WDFW Wolf Slaughter Continues Despite Lack of Oversight
For Immediate Release
September 30, 2022
Hannah Thompson-Garner, Director of Advocacy and Mission Advancement, Northwest Animal Rights Network, email@example.com, (206) 229-2035
FOR PEOPLE WHO EAT BEEF BUT DON’T SUPPORT WOLF SLAUGHTER, THE WA DEPT. OF FISH AND WILDLIFE JUST MADE YOUR LIFE A WHOLE LOT MORE COMPLICATED
WDFW’s lack of a real wolf-livestock conflict deterrence rule leaves wolves at the mercy of an opaque “protocol,” which dictates that kill orders are issued based on the whims of Dept. Director Susewind, with little oversight.
Update, October 18th, 2022. — Despite no new movement on revising the wolf-livestock conflict protocol or efforts to implement a new wolf rulemaking, WDFW killed one more Smackout pack member, a yearling female, on October 7th. Her killing comes after Director Susewind already authorized the killings of two other members of her pack, killed in September, and after WDFW attempted to kill another member of the pack, but ended up killing a member of a different pack entirely. Director Susewind has now killed five wolves in direct response to rancher complaints over conflicts that occur while wolves and cows share the same land.
These killings also come after the Department revealed that it was aware of six wolves poisoned to death in Stevens County in early 2022. Twenty wolves have died in Washington State so far this year. NARN and other animal organizations have offered over $51,000 dollars in reward money for information on the death of these six wolves.
A large coalition of conservation organizations, including NARN, will meet this week to discuss ways to reform Washington State wildlife management. This meeting is the first formal Washington wildlife reform summit that will occur as part of the broader Washington State wildlife management reform coalition group. NARN is honored to be a member of the Steering Committee for this first meeting. Significant focus will be on wolf management policies. The public can expect a separate release detailing the meeting’s notes relating to wolves released early next week.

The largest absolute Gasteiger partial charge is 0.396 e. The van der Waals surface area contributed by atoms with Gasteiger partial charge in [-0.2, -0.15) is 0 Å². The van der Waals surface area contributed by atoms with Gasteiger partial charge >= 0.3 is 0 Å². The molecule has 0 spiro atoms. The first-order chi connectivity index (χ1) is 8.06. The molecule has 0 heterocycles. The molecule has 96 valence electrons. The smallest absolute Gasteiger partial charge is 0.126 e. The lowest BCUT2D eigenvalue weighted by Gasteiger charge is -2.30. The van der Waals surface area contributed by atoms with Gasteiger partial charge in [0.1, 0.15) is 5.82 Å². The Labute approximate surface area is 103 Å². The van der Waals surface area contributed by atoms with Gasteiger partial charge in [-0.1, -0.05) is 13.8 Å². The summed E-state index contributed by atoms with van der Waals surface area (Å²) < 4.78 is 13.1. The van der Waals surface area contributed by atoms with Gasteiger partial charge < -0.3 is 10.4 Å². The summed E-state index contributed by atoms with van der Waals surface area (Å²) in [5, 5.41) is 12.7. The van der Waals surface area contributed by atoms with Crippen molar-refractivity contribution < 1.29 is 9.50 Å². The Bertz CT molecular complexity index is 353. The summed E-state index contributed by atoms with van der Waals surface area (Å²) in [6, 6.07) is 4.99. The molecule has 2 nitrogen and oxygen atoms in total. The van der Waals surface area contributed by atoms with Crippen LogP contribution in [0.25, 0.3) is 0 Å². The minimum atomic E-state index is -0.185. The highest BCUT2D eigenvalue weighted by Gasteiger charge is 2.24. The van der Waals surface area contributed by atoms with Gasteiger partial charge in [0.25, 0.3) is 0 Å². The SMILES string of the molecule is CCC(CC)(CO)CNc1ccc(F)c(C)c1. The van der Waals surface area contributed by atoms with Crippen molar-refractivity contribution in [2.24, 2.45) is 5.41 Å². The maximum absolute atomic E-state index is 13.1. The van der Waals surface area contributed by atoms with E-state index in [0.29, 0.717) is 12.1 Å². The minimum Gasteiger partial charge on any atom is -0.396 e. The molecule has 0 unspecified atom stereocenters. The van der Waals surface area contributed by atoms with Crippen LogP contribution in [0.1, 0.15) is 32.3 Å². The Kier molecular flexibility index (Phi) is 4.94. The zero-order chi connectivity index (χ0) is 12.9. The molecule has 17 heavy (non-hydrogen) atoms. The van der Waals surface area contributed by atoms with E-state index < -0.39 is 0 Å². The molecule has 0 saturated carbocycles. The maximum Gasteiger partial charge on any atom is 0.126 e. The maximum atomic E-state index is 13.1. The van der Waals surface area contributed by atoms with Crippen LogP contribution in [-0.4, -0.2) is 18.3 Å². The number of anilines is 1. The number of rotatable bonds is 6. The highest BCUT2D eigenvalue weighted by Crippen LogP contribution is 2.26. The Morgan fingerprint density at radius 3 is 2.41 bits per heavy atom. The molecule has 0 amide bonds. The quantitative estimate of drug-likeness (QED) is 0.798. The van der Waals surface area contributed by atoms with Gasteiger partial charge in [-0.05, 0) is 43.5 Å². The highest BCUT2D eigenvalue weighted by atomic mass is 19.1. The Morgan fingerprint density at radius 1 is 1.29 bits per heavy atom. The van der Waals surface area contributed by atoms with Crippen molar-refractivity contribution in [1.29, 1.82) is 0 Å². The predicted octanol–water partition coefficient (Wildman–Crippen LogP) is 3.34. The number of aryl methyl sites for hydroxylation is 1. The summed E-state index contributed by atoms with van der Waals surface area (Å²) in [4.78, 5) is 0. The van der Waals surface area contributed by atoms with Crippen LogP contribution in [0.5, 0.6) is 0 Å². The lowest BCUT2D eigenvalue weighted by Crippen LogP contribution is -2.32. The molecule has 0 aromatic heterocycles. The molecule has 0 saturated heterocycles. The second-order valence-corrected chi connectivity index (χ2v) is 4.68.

Second update Tuesday, October 18th, 9:42 AM PST
Update, October 13th, 2022. — An additional kill order issued by Director Susewind on October 9th for the Leadpoint pack has been rescinded after the Department released information revealing that one of the complaining ranchers had neglected to properly dispose of multiple bodies of cattle that belonged to their grazing herd. These dead bodies may have attracted wolves to the area.
According to the WDFW wolf-livestock conflict protocol, before kill orders may be initiated for livestock depredations, ranchers should demonstrate that they are not contributing to any instances of conflict by needlessly attracting predators to the area, including wolves. Wolves are attracted to areas that smell like there may be available food; if dead cows and other animals used as livestock are left out in the open, their decomposing bodies will begin to attract wolves to the area. To avoid this, ranchers are required to properly bury dead livestock animals so as not to attract wolves. If bodies are not properly buried or the ranchers neglect to remove the body, the Department should not issue kill orders for any pack of wolves that are attracted to the improperly buried prey.
WDFW is investigating the incident. Non-lethal deterrent methods are shown to be vastly more efficient than lethal deterrent methods when it comes to minimizing instances of wolves harming cows and other animals used as livestock. Properly burying dead animals is an effective non-lethal deterrence measure.
Updated Thursday, October 13th, 12:58 PM PST
Seattle, WA.– In July 2022, the Washington Department of Fish and Wildlife (WDFW) rolled back its efforts to better manage conflict between wolves and livestock in Washington State when the Fish and Wildlife Commission refused to require a new rulemaking after the most recent rulemaking was rejected for being woefully misinformed. At the behest of ranchers, who have shown little compassion for both wolves and the livestock they claim to protect, WDFW has reverted back to complacent lethargy in its efforts to prevent wolves from hunting and preying upon cows and other animals used as livestock. Instead, Director Susewind has killed three wolves in the past 30 days.